Cinematic standards, anyone?

Paradise resident Jamie Hollomon, a Chico State alum, has worked for Butte County for 12 years as a child and family therapist. Previously he worked as a law school and business administrator, coal salesman, video producer and PBS-TV fundraiser.

As I love movies, I appreciate that the CN&R covers films, yet I find the reviews of Juan-Carlos Selznick and Craig Blamer often misleading. Though I hardly ever disagree when the icon faces show “fair” or “poor,” smiley faces seem to appear whenever they experience adrenaline stimulation, which seems like a poor test of film quality.

For instance, in Sept. 13’s squib on 3:10 to Yuma, the popcorn face is exploding for “excellent” and Selznick calls the tale “riveting” with “an increasingly elaborate game of moral/psychological cat-and-mouse between the outlaw and the lawman….” To me, this western seems dumb, cliché-worn and unrelentingly violent.

In the next week’s issue, Selznick takes on The Brave One. “[Jodie] Foster’s edgy star turn here remains a small triumph even after you realize that she is also one of the producers….” What is the “triumph"? What “bravery” is this film about, and what does it really mean? It is only about Foster’s character mindlessly taking vigilante revenge against bad guys as recompense for hoods killing her lover.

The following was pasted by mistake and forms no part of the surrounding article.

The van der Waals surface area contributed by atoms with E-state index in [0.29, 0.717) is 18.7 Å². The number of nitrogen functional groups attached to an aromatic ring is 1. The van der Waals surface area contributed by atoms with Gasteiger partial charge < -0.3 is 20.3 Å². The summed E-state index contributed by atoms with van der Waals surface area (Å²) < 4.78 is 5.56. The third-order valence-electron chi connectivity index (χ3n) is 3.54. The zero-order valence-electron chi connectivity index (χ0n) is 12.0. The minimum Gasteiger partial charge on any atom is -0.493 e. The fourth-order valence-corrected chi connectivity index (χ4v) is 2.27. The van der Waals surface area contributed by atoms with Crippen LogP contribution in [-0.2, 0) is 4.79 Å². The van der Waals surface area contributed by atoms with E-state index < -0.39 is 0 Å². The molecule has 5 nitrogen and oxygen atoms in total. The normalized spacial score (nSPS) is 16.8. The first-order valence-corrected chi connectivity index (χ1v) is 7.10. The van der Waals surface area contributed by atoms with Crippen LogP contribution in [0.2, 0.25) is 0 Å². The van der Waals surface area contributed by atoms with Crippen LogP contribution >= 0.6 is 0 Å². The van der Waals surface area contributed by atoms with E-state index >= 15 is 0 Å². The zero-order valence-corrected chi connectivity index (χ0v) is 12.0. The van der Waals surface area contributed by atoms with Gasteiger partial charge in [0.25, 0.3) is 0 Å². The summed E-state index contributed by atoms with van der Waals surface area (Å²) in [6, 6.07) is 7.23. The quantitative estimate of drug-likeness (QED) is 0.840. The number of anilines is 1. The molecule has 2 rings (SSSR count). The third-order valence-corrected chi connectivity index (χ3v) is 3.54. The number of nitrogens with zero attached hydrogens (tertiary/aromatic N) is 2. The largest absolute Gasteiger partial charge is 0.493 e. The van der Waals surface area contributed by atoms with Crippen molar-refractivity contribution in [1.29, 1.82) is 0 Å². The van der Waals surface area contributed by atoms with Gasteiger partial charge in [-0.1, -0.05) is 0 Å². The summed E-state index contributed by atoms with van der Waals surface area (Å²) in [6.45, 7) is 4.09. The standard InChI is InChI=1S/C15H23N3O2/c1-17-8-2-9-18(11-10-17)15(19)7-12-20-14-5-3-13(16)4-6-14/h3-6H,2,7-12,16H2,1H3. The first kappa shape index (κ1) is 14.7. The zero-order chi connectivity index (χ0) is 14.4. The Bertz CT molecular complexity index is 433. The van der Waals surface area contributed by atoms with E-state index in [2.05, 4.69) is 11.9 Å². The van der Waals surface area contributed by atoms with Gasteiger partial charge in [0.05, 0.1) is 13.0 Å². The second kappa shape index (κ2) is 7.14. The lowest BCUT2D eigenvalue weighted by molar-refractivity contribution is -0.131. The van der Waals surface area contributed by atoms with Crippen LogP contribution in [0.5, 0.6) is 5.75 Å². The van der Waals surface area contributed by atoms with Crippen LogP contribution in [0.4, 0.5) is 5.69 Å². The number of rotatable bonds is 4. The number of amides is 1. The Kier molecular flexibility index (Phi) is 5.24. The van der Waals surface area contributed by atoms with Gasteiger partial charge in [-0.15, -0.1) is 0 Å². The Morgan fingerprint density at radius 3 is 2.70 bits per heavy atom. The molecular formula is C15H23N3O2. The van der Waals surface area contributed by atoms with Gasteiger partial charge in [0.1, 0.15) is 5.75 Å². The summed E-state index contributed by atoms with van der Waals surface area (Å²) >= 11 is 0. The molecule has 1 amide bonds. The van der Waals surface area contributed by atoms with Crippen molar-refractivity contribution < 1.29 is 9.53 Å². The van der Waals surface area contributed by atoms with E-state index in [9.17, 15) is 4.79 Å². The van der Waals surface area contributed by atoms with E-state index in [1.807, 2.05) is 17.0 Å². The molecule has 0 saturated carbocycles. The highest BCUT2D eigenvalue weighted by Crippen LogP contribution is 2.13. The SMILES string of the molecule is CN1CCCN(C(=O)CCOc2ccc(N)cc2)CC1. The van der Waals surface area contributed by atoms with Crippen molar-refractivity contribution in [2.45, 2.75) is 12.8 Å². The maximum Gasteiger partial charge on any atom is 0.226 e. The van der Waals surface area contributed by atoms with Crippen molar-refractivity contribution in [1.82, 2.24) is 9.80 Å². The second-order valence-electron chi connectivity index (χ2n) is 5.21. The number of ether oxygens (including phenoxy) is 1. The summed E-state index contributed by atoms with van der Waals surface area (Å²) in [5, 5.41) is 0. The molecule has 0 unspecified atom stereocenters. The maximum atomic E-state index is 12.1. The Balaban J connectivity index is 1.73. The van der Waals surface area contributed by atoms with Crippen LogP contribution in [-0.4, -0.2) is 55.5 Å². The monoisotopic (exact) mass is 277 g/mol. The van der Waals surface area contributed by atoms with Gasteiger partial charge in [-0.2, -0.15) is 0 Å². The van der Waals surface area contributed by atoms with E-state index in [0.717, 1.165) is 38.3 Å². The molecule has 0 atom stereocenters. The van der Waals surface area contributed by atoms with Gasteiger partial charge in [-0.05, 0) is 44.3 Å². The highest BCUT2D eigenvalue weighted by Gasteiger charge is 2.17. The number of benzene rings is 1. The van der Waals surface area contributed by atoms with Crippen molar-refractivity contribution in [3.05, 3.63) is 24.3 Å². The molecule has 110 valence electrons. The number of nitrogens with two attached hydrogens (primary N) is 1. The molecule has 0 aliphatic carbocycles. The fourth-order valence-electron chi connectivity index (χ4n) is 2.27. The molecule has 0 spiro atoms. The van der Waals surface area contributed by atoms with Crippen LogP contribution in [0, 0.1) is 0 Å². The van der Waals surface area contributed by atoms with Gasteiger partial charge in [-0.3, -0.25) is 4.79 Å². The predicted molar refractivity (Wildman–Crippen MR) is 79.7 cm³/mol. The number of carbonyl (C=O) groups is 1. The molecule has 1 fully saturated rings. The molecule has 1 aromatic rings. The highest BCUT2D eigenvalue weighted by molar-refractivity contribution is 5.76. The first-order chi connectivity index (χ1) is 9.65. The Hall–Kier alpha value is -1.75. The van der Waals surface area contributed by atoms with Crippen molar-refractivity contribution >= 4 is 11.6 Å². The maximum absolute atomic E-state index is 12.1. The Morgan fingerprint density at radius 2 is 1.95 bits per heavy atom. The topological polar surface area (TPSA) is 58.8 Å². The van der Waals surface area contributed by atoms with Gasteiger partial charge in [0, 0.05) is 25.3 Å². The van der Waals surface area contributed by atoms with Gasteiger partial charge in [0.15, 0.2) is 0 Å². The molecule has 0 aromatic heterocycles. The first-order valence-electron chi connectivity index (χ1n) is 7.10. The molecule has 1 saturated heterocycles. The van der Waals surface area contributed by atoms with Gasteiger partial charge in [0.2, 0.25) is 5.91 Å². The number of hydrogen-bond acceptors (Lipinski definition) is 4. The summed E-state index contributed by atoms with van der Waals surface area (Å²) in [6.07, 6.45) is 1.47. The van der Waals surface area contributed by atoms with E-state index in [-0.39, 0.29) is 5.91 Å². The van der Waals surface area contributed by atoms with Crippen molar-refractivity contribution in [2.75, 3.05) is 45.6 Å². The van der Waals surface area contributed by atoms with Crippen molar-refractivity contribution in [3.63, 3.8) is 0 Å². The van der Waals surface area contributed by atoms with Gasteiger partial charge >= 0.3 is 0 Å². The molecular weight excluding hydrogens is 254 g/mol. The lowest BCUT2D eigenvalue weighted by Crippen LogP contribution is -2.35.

From The Seven Samurai and The Magnificent Seven to The Longest Day and Full Metal Jacket, Clint Eastwood’s hardboiled westerns/cop films to Foster’s latest effort, we’ve repeated the same tired story over and over again: Bad guys hurt good people, so good guys go hurt the bad people.

Don’t even get me started on C.B.'s fascination with horror, slasher and zombie films!

Do our reviewers, or we reader-viewers, find meaning in these films, beyond the adrenaline? Do they or we experience any real story tension or character interest, since the outcomes are predictable and the characters stereotypical?

This is all violence without redeeming value, and filmmaking that end up supporting our tolerance for shootings, inner-city riots, monstrous murder and rape rates, and our arrogant military “adventures.”

So when would I admit violence has redeeming value? I would submit in Schindler’s List; The Lord of the Rings, Star Wars and Harry Potter films; Apocalypse Now; 2001: A Space Odyssey; and the old TV series Kung Fu, to name a few. Here are nuanced, complex tales where the heroes are more reluctant than aggressive, where the message is more about conscience than aggression, more about mastering forces within oneself than about blaming, hurting, or taking vengeance against others.

CN&R, must you pander to mainstream movie-junk, whatever the degree of mayhem, cruelty or silliness? Isn’t there some virtue in having some standards pertaining to violence and meaningfulness? As a reader, as a Buddhist working at being more peaceful, and a family therapist who works with kids and parents much too inured to violence, I think you can do better.